The economy is still in dire straits. Immigration policies make it hard to find talent. Excessive red tape hampers growth. These are just a handful of complaints levelled at doing business in the UK.
Buying a business and turning it around is no easy task so a supportive environment is crucial, so it is understandable that people in business are concerned about the negative side of things at the moment.
But if you look at the situation in comparison to other countries, the UK business environment is actually pretty appealing, striking a better balance than many between employees' rights and the flexibility required by entrepreneurs and start-ups to become profitable.
Our neighbours in France tend to side heavily with employees, often to the detriment of a business' success. As a result, the French are starting to look at moving to the UK to set up new ventures.
Victor Malachard, chief executive of Adfonic, an advertising network for mobile devices which did just that, told the Telegraph: “The UK has a very good balance – it's fair to the employee without restricting the business from growing.”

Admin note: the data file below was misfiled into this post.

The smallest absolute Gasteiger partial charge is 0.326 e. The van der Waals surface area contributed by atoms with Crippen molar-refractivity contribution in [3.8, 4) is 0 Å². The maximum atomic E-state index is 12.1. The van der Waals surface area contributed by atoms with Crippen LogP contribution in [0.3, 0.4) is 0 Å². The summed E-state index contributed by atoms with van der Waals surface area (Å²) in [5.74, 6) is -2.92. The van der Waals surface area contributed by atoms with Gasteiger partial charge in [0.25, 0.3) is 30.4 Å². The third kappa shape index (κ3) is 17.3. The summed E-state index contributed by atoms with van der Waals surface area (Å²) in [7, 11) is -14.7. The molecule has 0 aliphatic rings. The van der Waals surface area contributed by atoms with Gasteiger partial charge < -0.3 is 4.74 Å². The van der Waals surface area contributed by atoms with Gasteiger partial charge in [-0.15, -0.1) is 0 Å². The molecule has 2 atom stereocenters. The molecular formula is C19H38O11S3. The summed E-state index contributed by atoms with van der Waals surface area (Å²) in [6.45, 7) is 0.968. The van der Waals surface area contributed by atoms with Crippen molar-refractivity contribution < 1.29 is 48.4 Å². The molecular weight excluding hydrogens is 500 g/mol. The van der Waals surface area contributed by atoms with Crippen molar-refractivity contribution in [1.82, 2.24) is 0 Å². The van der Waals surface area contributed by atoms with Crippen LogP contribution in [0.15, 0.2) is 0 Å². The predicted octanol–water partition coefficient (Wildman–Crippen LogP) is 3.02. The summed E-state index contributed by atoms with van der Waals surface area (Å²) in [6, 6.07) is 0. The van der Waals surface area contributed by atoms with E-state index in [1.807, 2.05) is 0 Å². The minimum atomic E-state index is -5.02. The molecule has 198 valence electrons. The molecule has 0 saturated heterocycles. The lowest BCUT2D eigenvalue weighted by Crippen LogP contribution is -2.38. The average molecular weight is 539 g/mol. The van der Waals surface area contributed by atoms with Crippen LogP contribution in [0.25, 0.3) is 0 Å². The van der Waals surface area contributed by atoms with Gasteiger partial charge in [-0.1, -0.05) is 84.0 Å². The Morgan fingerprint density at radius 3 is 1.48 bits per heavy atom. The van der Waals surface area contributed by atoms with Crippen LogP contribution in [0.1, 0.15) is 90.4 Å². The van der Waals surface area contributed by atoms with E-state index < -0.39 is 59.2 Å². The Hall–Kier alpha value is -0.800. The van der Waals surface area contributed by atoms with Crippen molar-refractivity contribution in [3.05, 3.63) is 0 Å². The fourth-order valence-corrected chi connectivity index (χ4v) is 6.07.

He added: “The French state certainly doesn't encourage entrepreneurs. It makes it very difficult for you to succeed … That's why my French friends with businesses are always talking about moving [to London].”
Meanwhile, over the US, the balance appears to be weighted too heavily in the other direction with employees' rights suffering for the benefit of corporations. In the long run, this approach can have a negative impact on the creation of an entrepreneurial environment that allows ideas and small businesses to flourish.
So the next time you hear more moaning about how hard it is to do business in the UK, think about the alternatives and work with what we've got, which in the grand scheme of things, isn't all that bad.